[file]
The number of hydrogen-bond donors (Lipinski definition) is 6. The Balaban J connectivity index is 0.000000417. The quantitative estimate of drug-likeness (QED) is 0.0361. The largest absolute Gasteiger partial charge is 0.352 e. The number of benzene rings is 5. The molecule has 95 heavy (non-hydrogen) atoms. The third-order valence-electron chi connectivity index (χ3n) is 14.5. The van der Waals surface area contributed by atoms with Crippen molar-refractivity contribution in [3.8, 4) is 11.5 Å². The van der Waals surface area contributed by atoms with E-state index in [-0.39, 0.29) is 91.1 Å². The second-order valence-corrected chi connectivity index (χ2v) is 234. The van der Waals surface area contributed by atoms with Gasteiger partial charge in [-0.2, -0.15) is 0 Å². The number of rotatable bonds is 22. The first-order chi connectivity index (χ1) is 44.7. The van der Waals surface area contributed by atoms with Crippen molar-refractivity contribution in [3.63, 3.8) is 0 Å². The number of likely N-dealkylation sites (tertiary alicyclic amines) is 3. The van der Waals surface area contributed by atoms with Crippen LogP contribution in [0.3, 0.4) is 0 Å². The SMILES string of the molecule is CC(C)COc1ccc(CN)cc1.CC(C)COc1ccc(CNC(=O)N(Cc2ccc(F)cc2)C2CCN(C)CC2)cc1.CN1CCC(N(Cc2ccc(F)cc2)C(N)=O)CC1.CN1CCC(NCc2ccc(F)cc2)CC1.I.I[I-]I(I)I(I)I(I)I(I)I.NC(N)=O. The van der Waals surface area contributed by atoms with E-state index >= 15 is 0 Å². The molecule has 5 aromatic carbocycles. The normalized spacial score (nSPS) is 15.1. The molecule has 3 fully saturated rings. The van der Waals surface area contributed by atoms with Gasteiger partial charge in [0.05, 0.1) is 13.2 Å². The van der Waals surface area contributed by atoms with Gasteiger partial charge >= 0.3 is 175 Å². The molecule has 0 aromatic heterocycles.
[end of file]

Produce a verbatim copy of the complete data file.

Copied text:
The number of hydrogen-bond donors (Lipinski definition) is 6. The Balaban J connectivity index is 0.000000417. The quantitative estimate of drug-likeness (QED) is 0.0361. The largest absolute Gasteiger partial charge is 0.352 e. The number of benzene rings is 5. The molecule has 95 heavy (non-hydrogen) atoms. The third-order valence-electron chi connectivity index (χ3n) is 14.5. The van der Waals surface area contributed by atoms with Crippen molar-refractivity contribution in [3.8, 4) is 11.5 Å². The van der Waals surface area contributed by atoms with E-state index in [-0.39, 0.29) is 91.1 Å². The second-order valence-corrected chi connectivity index (χ2v) is 234. The van der Waals surface area contributed by atoms with Gasteiger partial charge in [-0.2, -0.15) is 0 Å². The number of rotatable bonds is 22. The first-order chi connectivity index (χ1) is 44.7. The van der Waals surface area contributed by atoms with Crippen molar-refractivity contribution in [3.63, 3.8) is 0 Å². The number of likely N-dealkylation sites (tertiary alicyclic amines) is 3. The van der Waals surface area contributed by atoms with Crippen LogP contribution in [0.3, 0.4) is 0 Å². The SMILES string of the molecule is CC(C)COc1ccc(CN)cc1.CC(C)COc1ccc(CNC(=O)N(Cc2ccc(F)cc2)C2CCN(C)CC2)cc1.CN1CCC(N(Cc2ccc(F)cc2)C(N)=O)CC1.CN1CCC(NCc2ccc(F)cc2)CC1.I.I[I-]I(I)I(I)I(I)I(I)I.NC(N)=O. The van der Waals surface area contributed by atoms with E-state index >= 15 is 0 Å². The molecule has 5 aromatic carbocycles. The normalized spacial score (nSPS) is 15.1. The molecule has 3 fully saturated rings. The van der Waals surface area contributed by atoms with Gasteiger partial charge in [0.05, 0.1) is 13.2 Å². The van der Waals surface area contributed by atoms with Gasteiger partial charge >= 0.3 is 175 Å². The molecule has 0 aromatic heterocycles.